Scott Rohfeld, executive steward at Four Seasons, said he has workers commuting by car from Laupahoehoe in East Hawai'i and Miloli'i in Ka'u. With only one road around the island, flooding or an accident 50 miles away easily can gum up operations at Four Seasons.
"If a tree goes down and blocks the Hamakua Coast, we could lose half a shift in the morning," he said.
'HOW PEOPLE DO IT'
For those who do live in the Kona area, "we have a lot of multiple family situations with two or three or four families living in one home," Rohfeld said. Some cross-island commuters sleep at the homes of family members who live near Kailua to avoid driving home during the week.
Others, like 28-year-old Sheldon Riveira, sleep in their cars between shifts.
Riveira bought a home in Ocean View eight years ago, and now drives north to work a full-time kitchen job at Four Seasons as well as two part-time banquet service jobs at other resorts.
With gas as expensive as it is for the 60-mile drive home, Riveira said he sleeps at home only about four times a week. He said he twice caught himself nodding off at the wheel of his car, and had to pull over to nap.
"This is how people do it today," Riveira said. He would like to move closer to work, but "it's so expensive up here. Around the coast, the closer to your job, the more expensive it gets." It would cost $400,000 or more for Riveira to buy a home closer to work, and that is out of reach.
The county has plans for about 1,000 affordable housing units over the next seven years in Waikoloa to help provide housing for West-side workers, but employees have found other solutions in the meantime.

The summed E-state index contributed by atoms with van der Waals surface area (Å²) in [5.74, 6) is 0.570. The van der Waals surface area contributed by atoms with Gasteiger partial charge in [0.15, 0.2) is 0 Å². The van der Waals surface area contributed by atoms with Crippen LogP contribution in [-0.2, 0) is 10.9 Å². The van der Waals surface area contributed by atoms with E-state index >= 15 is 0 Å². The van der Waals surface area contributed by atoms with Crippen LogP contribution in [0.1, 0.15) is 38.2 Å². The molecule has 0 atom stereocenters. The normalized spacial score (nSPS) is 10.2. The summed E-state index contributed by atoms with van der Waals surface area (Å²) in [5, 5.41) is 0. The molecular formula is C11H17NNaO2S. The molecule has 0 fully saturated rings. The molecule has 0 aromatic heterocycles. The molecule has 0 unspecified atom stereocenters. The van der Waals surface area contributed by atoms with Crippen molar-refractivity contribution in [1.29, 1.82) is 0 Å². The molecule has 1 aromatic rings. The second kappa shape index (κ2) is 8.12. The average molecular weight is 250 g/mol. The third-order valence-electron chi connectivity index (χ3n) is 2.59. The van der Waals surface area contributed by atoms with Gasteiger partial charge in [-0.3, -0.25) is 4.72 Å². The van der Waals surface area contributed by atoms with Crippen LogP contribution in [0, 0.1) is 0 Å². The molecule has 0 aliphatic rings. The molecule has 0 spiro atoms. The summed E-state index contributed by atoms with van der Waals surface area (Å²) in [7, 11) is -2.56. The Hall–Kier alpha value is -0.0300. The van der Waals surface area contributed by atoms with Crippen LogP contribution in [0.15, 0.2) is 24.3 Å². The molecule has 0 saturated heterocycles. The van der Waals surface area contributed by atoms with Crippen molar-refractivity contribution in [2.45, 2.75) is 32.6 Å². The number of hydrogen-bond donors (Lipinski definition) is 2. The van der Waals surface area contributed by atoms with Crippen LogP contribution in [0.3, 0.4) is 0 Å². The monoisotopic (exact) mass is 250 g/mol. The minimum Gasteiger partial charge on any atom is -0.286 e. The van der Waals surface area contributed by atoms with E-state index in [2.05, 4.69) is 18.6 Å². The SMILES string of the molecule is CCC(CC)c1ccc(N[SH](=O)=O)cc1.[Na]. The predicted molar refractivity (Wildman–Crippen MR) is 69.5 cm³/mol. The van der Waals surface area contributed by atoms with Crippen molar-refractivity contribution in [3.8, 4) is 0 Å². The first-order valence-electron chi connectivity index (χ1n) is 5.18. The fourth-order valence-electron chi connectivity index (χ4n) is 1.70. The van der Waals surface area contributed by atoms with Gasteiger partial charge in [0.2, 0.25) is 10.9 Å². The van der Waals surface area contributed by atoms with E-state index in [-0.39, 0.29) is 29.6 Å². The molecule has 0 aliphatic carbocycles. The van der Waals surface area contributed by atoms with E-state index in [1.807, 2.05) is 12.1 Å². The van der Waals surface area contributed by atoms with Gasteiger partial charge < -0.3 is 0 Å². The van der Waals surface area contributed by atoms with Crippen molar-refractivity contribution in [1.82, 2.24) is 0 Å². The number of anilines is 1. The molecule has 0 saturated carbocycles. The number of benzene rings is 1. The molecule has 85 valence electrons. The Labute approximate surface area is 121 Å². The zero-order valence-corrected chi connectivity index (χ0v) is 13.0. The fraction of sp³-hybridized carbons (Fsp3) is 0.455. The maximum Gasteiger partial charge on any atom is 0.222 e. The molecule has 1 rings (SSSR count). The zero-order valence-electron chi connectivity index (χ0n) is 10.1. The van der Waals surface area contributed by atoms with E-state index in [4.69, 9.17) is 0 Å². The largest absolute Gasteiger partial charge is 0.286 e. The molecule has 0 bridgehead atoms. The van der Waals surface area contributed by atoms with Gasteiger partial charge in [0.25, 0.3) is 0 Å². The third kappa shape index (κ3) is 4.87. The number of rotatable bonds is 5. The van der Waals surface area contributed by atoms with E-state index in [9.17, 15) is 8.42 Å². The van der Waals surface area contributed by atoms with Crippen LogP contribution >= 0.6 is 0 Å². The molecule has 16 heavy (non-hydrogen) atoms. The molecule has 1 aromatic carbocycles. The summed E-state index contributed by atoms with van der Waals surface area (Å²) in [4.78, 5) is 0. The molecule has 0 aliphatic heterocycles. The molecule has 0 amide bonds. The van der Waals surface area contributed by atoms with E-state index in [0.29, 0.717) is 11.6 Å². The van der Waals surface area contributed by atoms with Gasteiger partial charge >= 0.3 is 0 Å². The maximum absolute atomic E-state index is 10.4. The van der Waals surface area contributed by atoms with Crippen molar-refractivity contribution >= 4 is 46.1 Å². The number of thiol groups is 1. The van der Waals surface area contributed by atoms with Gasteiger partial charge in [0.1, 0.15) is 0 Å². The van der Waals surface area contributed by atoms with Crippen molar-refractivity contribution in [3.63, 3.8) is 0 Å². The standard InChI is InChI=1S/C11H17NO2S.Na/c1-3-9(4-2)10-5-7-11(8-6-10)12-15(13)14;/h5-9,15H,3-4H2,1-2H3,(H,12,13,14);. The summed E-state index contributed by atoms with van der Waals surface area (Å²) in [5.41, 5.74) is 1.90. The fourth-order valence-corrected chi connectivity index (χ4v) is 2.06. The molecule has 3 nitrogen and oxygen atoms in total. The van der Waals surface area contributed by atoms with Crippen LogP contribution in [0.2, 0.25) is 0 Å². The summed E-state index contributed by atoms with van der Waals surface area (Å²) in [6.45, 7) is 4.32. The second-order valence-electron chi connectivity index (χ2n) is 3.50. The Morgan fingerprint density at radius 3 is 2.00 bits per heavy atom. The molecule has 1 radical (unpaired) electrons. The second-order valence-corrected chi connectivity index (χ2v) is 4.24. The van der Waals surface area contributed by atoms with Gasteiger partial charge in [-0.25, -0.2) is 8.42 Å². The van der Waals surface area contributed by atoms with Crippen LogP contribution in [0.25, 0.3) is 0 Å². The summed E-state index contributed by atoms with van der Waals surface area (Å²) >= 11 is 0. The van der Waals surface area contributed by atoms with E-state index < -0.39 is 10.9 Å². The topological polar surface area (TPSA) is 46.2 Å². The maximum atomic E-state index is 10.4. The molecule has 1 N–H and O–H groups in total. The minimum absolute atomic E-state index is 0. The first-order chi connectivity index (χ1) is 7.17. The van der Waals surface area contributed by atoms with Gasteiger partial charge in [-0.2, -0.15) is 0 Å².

Once or twice a week when Gundaker is too tired to make the drive home to Ka'u, she sleeps at a tiny 8-by-10 foot room she rents in Kailua. The room, which was added on to the back of a three-bedroom rental unit, has a bed, a toilet and a camp stove.
Gundaker pays $600 a month, while other hotel workers rent the three-bedroom home for $2,000, and yet another group of tenants rents the enclosed garage on the same property for $1,000 a month.
"It's just highway robbery," Gundaker said. "I wish people in Kona would have a heart and not rent their place so damn high." She sums up the situation this way: "It's Kailua, Kona, where the rich get richer, and the poor get poorer."
In another strategy to help commuters, Kim's administration is planning a bill to allow homeowners with extra space to rent out a room without losing their favorable homeowner property tax rates and exemptions. The hope is that will encourage homeowners to make more rooms available for people like Gundaker.
With commutes as long as they are, employers who are even slightly closer to the labor pool may have an advantage.
John De Fries, chief executive officer of the luxury Hokuli'a development, will soon have to navigate the tight Kona labor market to restart the massive 1,550-acre project. Hokuli'a was halted by a lawsuit in 2003, but was cleared to resume construction earlier this year after an out-of-court settlement.
By the end of this year De Fries and his subcontractors must find about 400 workers to continue the project, but De Fries said he thinks his location will give him an edge over most other West Hawai'i employers.
Since the construction site is well south of Kailua, workers from central and South Kona and Ka'u can avoid an hour or more of commuting each day by taking jobs with Hokuli'a. The location of the job site "is going to play a big role in decisions that employees make," De Fries said.
Even so, De Fries said he expects Hokuli'a will have to recruit workers from other islands to get the project moving again.
"Clearly every major employer, their wage-benefits programs are going to have to be very, very competitive," he said. "That speaks for a favorable environment for people seeking new employment."
Reach Kevin Dayton at email@example.com.